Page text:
Give another example of where the book misrepresents the CCC model.
The next mention of the CCC model comes on page 222. Here a rather lengthy quote from the June 2000 article appears. After the quote, the authors write: "In this scheme, the flora and fauna inhabiting the different ecosystems generally do not mix, and all were buried separately in the Genesis flood, giving rise to observed fossil deposits."
This seems like a strange conclusion when the quote they cited from the CCC model article itself clearly states (in part):
"...Geologic events throughout pre-Flood times locally stratified changing ecosystems (later interpreted as 'Periods' by early geologists). Man's life-sustaining ecosystem ('Cenozoic') is seen...as starting geographically very small and expanding during pre-Flood times allowing the growing human population to eventually fill the earth. Not all ecosystems ('Periods') are seen as surviving until the Flood, and few except those of the 'Cenozoic' appears to be post-Flood."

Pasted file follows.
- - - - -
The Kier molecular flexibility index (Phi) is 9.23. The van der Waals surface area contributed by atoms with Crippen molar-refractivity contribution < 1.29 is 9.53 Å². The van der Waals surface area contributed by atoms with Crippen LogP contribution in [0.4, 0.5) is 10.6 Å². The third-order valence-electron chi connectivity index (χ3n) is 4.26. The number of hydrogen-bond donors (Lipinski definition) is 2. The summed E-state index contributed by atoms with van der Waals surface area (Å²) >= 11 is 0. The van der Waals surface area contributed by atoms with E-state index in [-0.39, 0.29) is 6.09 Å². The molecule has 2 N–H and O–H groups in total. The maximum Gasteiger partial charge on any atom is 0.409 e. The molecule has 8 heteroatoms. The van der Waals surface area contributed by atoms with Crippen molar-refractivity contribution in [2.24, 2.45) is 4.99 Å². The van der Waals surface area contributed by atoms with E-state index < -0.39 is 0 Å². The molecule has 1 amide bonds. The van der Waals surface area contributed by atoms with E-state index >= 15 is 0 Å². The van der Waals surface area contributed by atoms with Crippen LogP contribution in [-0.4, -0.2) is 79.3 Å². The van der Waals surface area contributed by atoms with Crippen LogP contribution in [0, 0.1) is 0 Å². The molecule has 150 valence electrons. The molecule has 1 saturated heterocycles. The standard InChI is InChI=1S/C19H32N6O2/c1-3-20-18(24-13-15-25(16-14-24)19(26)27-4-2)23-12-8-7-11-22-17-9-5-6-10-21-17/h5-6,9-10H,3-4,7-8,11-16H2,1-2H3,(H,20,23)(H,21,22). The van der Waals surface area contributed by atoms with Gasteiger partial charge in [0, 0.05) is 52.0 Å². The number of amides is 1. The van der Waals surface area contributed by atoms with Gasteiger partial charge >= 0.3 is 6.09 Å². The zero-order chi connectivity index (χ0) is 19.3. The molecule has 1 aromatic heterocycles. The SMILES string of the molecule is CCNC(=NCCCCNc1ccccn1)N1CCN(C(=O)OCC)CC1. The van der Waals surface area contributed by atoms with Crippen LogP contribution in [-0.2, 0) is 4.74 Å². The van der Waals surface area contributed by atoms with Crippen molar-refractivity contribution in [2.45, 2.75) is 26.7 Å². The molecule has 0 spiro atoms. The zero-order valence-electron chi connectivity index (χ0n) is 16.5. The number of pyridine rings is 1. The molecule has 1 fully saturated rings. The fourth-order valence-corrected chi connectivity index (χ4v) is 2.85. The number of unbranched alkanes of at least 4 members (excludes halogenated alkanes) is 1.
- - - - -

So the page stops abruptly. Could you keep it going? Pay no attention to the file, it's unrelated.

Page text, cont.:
I think I'm beginning to see what you mean. The CCC model has developing ecosystems fossilized by local or regional catastrophes between Creation Week and the Flood. This would account for the fossil order in the local geologic columns.
Exactly. As the original CCC article explained, and this website has expounded in more depth, the Genesis account implies many local "creation centers" on the Earth. Man's specific ecosystem supplying him with food and other needs of life was centered in Eden. The whole earth was radically different from now. The best clue as to what lived in each area is the fossil record itself. The geologic record becomes a vast avenue of information just as an archeological site tells us a much more recent history. While many geologic layers were deposited catastrophically, this doesn't mean it had to be the Flood catastrophe. The Curse placed on the Earth after man's first sin saw the beginning of catastrophic events that God has recorded in the rocks for our understanding.